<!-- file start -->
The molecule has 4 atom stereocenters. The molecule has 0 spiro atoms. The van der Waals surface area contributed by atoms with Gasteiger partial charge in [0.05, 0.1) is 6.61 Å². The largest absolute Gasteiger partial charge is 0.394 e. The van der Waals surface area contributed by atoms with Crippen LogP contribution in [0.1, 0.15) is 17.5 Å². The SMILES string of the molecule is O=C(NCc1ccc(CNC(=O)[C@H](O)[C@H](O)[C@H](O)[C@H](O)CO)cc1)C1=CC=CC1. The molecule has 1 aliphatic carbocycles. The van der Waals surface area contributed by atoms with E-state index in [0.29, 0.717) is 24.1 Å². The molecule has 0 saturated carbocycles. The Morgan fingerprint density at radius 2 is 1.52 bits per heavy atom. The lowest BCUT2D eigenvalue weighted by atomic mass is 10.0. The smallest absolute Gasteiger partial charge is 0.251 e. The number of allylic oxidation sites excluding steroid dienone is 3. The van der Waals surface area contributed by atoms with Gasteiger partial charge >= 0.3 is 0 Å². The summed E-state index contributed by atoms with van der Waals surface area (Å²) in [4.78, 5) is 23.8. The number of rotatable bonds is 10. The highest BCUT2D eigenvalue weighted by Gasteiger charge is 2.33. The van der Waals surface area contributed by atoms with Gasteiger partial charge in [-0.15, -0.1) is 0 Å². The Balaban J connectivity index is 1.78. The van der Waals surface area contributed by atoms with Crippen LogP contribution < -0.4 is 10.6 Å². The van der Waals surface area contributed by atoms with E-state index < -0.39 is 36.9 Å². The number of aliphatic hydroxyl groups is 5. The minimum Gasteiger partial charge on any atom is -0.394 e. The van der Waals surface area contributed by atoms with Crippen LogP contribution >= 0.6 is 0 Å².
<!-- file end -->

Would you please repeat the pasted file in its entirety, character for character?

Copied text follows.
The molecule has 4 atom stereocenters. The molecule has 0 spiro atoms. The van der Waals surface area contributed by atoms with Gasteiger partial charge in [0.05, 0.1) is 6.61 Å². The largest absolute Gasteiger partial charge is 0.394 e. The van der Waals surface area contributed by atoms with Crippen LogP contribution in [0.1, 0.15) is 17.5 Å². The SMILES string of the molecule is O=C(NCc1ccc(CNC(=O)[C@H](O)[C@H](O)[C@H](O)[C@H](O)CO)cc1)C1=CC=CC1. The molecule has 1 aliphatic carbocycles. The van der Waals surface area contributed by atoms with E-state index in [0.29, 0.717) is 24.1 Å². The molecule has 0 saturated carbocycles. The Morgan fingerprint density at radius 2 is 1.52 bits per heavy atom. The lowest BCUT2D eigenvalue weighted by atomic mass is 10.0. The smallest absolute Gasteiger partial charge is 0.251 e. The number of allylic oxidation sites excluding steroid dienone is 3. The van der Waals surface area contributed by atoms with Gasteiger partial charge >= 0.3 is 0 Å². The summed E-state index contributed by atoms with van der Waals surface area (Å²) in [4.78, 5) is 23.8. The number of rotatable bonds is 10. The highest BCUT2D eigenvalue weighted by Gasteiger charge is 2.33. The van der Waals surface area contributed by atoms with Gasteiger partial charge in [-0.15, -0.1) is 0 Å². The Balaban J connectivity index is 1.78. The van der Waals surface area contributed by atoms with Crippen LogP contribution < -0.4 is 10.6 Å². The van der Waals surface area contributed by atoms with E-state index < -0.39 is 36.9 Å². The number of aliphatic hydroxyl groups is 5. The minimum Gasteiger partial charge on any atom is -0.394 e. The van der Waals surface area contributed by atoms with Crippen LogP contribution >= 0.6 is 0 Å².